Kaesong complex: Koreas start joint committee talks

A general view of the Kaesong industrial complex in Kaesong, North Korea, 14 August 2013 The complex is home to 123 South Korean factories

North and South Korea have kicked off the first meeting of a joint committee responsible for managing the Kaesong Industrial Complex.

The committee, which was set up on Thursday, will aim to agree a date for reopening the joint industrial park.

Pyongyang withdrew its workers from the complex in April amid rising political tensions on the Korean peninsula.

The zone provides the North with much-needed revenue, and is seen as a key barometer of North-South relations.

The Kaesong Industrial Complex, which lies just inside North Korea, is home to 123 South Korean factories which employ more than 50,000 North Korean workers.

The two sides agreed to re-open the zone on 14 August, following several meetings, and amid calls from South Korean business owners for a deal.

"We will do out best to make businessmen feel safe to run business and make efforts so that the complex can be transformed into a competitive place internationally," South Korean chief delegate Kim Ki-woong told reporters before departing for the meeting.

The new committee, which consists of both North and South Korean delegates, gives Seoul a greater say in the running of the complex.

In the past, North Korea's General Bureau for Central Guidance to the Development of the Special Zone ran the the complex, South Korean news agency Yonhap reported.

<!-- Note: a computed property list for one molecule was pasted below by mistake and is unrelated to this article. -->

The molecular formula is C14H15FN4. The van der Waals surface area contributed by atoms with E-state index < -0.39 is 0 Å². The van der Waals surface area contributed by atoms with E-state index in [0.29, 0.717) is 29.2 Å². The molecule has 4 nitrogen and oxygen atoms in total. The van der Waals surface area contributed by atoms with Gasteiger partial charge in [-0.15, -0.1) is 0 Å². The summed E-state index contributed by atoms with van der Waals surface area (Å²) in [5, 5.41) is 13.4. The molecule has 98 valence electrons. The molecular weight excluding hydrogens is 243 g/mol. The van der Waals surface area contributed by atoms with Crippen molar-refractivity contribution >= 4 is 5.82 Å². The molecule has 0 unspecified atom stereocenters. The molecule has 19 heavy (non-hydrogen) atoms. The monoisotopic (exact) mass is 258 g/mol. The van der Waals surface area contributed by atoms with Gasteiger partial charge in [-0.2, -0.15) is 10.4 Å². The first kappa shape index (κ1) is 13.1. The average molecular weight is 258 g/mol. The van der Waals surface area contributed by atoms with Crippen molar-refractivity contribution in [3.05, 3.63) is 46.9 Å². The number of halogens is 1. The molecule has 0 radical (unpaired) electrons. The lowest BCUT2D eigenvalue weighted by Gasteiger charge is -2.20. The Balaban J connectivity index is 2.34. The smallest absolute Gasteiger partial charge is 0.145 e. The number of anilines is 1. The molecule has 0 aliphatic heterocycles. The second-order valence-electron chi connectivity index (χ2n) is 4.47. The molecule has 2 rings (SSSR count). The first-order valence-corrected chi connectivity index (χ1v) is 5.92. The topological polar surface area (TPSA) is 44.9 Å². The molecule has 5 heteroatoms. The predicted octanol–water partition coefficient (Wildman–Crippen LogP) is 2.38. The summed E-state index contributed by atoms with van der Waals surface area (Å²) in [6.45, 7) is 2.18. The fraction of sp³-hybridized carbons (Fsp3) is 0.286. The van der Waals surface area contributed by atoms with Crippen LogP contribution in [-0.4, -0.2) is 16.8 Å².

South Korea has demanded that Pyongyang guarantee that it will not unilaterally close the zone again.

More on This Story

Korea crisis

More Asia stories


Features & Analysis

Elsewhere on the BBC

  • Audi R8Best in show

    BBC Autos takes a look at 10 of the most eye-catching new cars at the 2015 Geneva motor show


  • Kinetic sculpture violinClick Watch

    The "kinetic sculpture" that can replicate digital files and play them on a violin

Try our new site and tell us what you think. Learn more
Take me there

Copyright © 2015 BBC. The BBC is not responsible for the content of external sites. Read more.

This page is best viewed in an up-to-date web browser with style sheets (CSS) enabled. While you will be able to view the content of this page in your current browser, you will not be able to get the full visual experience. Please consider upgrading your browser software or enabling style sheets (CSS) if you are able to do so.